One thing is ginger’s ability to support healthy cytokines, and thereby manage levels of inflammatory cytokines in the body. Simply put, it could help with an “itis” condition if you have that. Now you may understand why I put this incredible herbal extract into my Joint Script Capsules which are for joints, cartilage, and flexibilty. There are Kollagen® peptides, boswellia, C3® curcumin and hyaluronic acid in that incredible formula as well. It’s a best-seller, and for good reason!!! Click on the picture if you have any desire to read reviews, or learn more about this. 

Joint Script

Heavy Metals

It might have some heavy metal binding abilities, as it is known to reduce cadmium levels in animal studies. It can reduce the body’s burden on organophosphate pesticides! If you have a PON1 gene, make it your friend! It cannot bind gadolinium (from MRI contrast), but it may chelate mercury and arsenic while simultaneously reducing inflammation in the body. Not a bad combination.

It is a delicious, safe, and affordable way to improve health while adding a warming spice to your meals. You don’t need much ginger, just cut off about a half inch, peel it, and grate it into your soup or make a tea out of it. The recipe to make ginger tea is included in my article, 9 Amazing Natural Cough Suppressants to Shut You Up.

If you have liver disease, or hepatic injury (for example, alcohol-related, or hepatitis), consider ginger in all of your recipes because studies show that zingerone has a hepatoprotective effect, not the liver, and can suppress cytokines associated with liver injury and inflammation.

4 Reasons to Consume More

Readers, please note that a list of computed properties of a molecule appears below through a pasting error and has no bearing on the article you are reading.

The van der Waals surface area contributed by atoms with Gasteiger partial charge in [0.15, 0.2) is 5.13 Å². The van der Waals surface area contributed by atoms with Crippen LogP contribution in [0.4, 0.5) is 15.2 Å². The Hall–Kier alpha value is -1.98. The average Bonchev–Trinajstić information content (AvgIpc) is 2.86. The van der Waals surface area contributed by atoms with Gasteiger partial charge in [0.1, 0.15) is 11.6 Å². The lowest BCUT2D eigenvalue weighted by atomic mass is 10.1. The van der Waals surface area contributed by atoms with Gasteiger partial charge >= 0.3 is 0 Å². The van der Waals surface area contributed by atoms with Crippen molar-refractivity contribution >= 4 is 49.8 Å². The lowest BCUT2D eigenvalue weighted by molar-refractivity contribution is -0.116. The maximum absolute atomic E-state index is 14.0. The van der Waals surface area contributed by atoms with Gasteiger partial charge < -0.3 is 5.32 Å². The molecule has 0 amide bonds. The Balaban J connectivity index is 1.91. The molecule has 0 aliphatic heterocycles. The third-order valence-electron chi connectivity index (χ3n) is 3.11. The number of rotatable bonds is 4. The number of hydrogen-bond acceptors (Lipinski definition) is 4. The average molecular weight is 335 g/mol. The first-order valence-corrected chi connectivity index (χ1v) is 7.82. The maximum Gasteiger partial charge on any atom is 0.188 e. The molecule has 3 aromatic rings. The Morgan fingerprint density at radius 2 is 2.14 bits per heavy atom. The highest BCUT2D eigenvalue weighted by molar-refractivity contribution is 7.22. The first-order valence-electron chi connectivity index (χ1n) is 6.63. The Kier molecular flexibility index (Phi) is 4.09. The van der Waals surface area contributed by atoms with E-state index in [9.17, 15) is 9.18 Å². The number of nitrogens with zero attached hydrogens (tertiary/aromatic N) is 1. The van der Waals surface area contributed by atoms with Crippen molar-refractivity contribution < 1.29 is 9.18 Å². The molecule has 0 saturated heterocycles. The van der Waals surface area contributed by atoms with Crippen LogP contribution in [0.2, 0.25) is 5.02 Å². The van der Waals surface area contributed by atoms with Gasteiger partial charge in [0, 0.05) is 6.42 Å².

Let me summarize the medical benefits now. Here are four medical reasons to consider incorporating more into your diet, which as you’ve seen is very easy to do!

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1. Digestive Health

Ginger is well-known for its positive effects on gastrointestinal health. It can help alleviate symptoms of nausea and vomiting, especially in cases of morning sickness during pregnancy, motion sickness, and after chemotherapy treatments. The zingy spice promotes faster emptying of your stomach in case you had one too many tacos! This can be help you with indigestion and constipation because it reduces pressure on the lower part of your intestine.

2. Anti-inflammatory and Analgesic Effects

Ginger contains bioactive compounds like gingerol, which have potent anti-inflammatory and antioxidant properties. These compounds can help reduce inflammation in conditions like osteoarthritis and rheumatoid arthritis, providing relief from pain and discomfort. Additionally, ginger’s anti-inflammatory effects can be beneficial in reducing muscle soreness and pain after intense physical activity.

3. Cardiovascular Health

Consuming ginger may have a positive impact on heart health. The spice has been shown to lower blood cholesterol levels and regulate blood pressure, both of which are risk factors for heart disease. Its special compounds can improve blood circulation and prevent blood clotting, reducing the risk of heart attacks and strokes.

4. Immune System Support

Ginger’s antioxidant properties can strengthen the immune system. The spice can help fight off infections and has been shown to be effective against certain bacteria and viruses. This makes ginger a valuable dietary addition, especially during cold and flu season or for individuals prone to frequent infections.


While ginger is generally considered safe for most people, it’s important to note that excessive consumption can lead to side effects such as heartburn, gas, and upset stomach. It’s also advisable to consult with a healthcare professional before making significant changes to your diet, especially if you have existing medical conditions or are pregnant.